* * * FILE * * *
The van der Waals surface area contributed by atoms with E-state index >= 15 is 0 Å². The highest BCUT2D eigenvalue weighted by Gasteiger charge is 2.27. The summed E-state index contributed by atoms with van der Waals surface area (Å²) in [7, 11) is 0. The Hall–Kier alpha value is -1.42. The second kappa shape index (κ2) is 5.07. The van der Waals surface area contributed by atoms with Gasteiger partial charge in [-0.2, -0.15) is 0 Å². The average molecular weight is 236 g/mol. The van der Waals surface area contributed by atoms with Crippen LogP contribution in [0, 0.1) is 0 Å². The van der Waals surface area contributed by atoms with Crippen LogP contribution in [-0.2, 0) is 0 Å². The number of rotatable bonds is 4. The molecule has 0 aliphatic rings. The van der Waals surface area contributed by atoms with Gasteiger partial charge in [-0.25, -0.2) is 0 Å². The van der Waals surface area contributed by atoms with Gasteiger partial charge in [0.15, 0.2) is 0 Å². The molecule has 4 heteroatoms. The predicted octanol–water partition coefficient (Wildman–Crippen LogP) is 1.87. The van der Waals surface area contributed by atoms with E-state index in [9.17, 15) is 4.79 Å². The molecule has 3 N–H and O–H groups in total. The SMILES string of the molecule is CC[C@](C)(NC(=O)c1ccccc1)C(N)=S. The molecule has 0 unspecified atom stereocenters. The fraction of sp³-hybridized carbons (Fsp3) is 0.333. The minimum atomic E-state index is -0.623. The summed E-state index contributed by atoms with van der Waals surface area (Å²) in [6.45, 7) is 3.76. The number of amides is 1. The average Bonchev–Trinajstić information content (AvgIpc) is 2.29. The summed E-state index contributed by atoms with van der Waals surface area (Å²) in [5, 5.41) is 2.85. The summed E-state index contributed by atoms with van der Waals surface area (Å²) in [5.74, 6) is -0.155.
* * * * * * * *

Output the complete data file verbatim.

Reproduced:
The van der Waals surface area contributed by atoms with E-state index >= 15 is 0 Å². The highest BCUT2D eigenvalue weighted by Gasteiger charge is 2.27. The summed E-state index contributed by atoms with van der Waals surface area (Å²) in [7, 11) is 0. The Hall–Kier alpha value is -1.42. The second kappa shape index (κ2) is 5.07. The van der Waals surface area contributed by atoms with Gasteiger partial charge in [-0.2, -0.15) is 0 Å². The average molecular weight is 236 g/mol. The van der Waals surface area contributed by atoms with Crippen LogP contribution in [0, 0.1) is 0 Å². The van der Waals surface area contributed by atoms with Crippen LogP contribution in [-0.2, 0) is 0 Å². The number of rotatable bonds is 4. The molecule has 0 aliphatic rings. The van der Waals surface area contributed by atoms with Gasteiger partial charge in [-0.25, -0.2) is 0 Å². The van der Waals surface area contributed by atoms with Gasteiger partial charge in [0.15, 0.2) is 0 Å². The molecule has 4 heteroatoms. The predicted octanol–water partition coefficient (Wildman–Crippen LogP) is 1.87. The van der Waals surface area contributed by atoms with E-state index in [9.17, 15) is 4.79 Å². The molecule has 3 N–H and O–H groups in total. The SMILES string of the molecule is CC[C@](C)(NC(=O)c1ccccc1)C(N)=S. The molecule has 0 unspecified atom stereocenters. The fraction of sp³-hybridized carbons (Fsp3) is 0.333. The minimum atomic E-state index is -0.623. The summed E-state index contributed by atoms with van der Waals surface area (Å²) in [6.45, 7) is 3.76. The number of amides is 1. The average Bonchev–Trinajstić information content (AvgIpc) is 2.29. The summed E-state index contributed by atoms with van der Waals surface area (Å²) in [5, 5.41) is 2.85. The summed E-state index contributed by atoms with van der Waals surface area (Å²) in [5.74, 6) is -0.155.